For the quarter, we completed 299,000 square feet of leasing, with a retention rate of 96%. During the year, we completed 735,000 square feet of leasing that commenced in 2010, producing a retention rate of 76%.

Looking to 2011, we have 358,000 square feet of expirations representing only 1% of HCP's annualized revenue. And these expirations have been further mitigated since we renewed or released 223,000 square feet or 62% of the 2011 expirations.

Looking to 2012, we have 144,000 square feet of expirations, which represent only 0.4% of HCP's annualized revenue. In the fourth quarter, we acquired a $19 million redevelopment opportunity in Cambridge, Massachusetts with a targeted return on cost of 10%. With the addition of this new 66,000 square-foot project, HCP's Life Science development pipeline now consists of four redevelopment projects totaling 293,000 square feet, with redevelopment funding requirements projected at $43 million.

In January 2011, we acquired a $67 million portfolio consisting of four properties in the core Life Science submarkets of San Diego. These properties are 75% occupied with a stabilized cap rate of 8 1/2%. The acquisition increases HCP's presence in Torrey Pines and adds the UTC Life Science submarket to our portfolio. The tenancy is anchored by CovX, a subsidiary of Pfizer and Synthetic Genomics, an entity that is working on renewable energy and chemicals in partnership with ExxonMobil and BP.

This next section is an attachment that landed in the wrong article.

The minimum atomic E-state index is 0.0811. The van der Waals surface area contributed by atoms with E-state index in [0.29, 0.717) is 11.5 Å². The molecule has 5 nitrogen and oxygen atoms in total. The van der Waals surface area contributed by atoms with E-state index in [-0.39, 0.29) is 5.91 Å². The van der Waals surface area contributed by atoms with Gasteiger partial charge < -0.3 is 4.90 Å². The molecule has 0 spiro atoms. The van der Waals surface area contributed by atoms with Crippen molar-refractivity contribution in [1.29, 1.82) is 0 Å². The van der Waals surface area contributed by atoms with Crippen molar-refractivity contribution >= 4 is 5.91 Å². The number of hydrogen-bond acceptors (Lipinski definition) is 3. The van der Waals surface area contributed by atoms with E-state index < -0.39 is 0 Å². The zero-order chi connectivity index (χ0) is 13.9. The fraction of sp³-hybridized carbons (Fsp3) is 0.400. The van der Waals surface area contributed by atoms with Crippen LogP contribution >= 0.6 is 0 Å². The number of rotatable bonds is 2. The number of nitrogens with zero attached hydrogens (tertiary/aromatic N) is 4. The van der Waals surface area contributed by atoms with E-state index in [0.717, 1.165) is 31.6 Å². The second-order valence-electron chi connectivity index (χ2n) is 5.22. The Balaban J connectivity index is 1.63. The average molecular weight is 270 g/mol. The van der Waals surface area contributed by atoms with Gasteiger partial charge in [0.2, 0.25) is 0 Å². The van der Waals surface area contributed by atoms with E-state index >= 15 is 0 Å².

Finally, on a separate note, in prior years, we captured our Medicare and Medicaid reimbursement exposure based on revenues generated at the facility level. We now calculate these percentages based on HCP's base rent from our tenants and operators, which we believe represents a more meaningful measure of our true exposure to government reimbursement.

Based on the information provided by our tenants and operators, excluding our Medical Office segment, at December 31, 2010, we estimate that 7% and 4% of our annualized base rent from our tenants and operators is dependent on Medicare and Medicaid reimbursement, respectively. After giving pro forma effect to the HCR ManorCare and Ventures II buyout transactions, our reimbursement exposure based on annualized rents would be 20% and 13% for Medicare and Medicaid, respectively. And our private pay source NOI would be 67% of HCP's annual cash flow. With that review of HCP's portfolio, I'd like to turn it back to Jay.

James Flaherty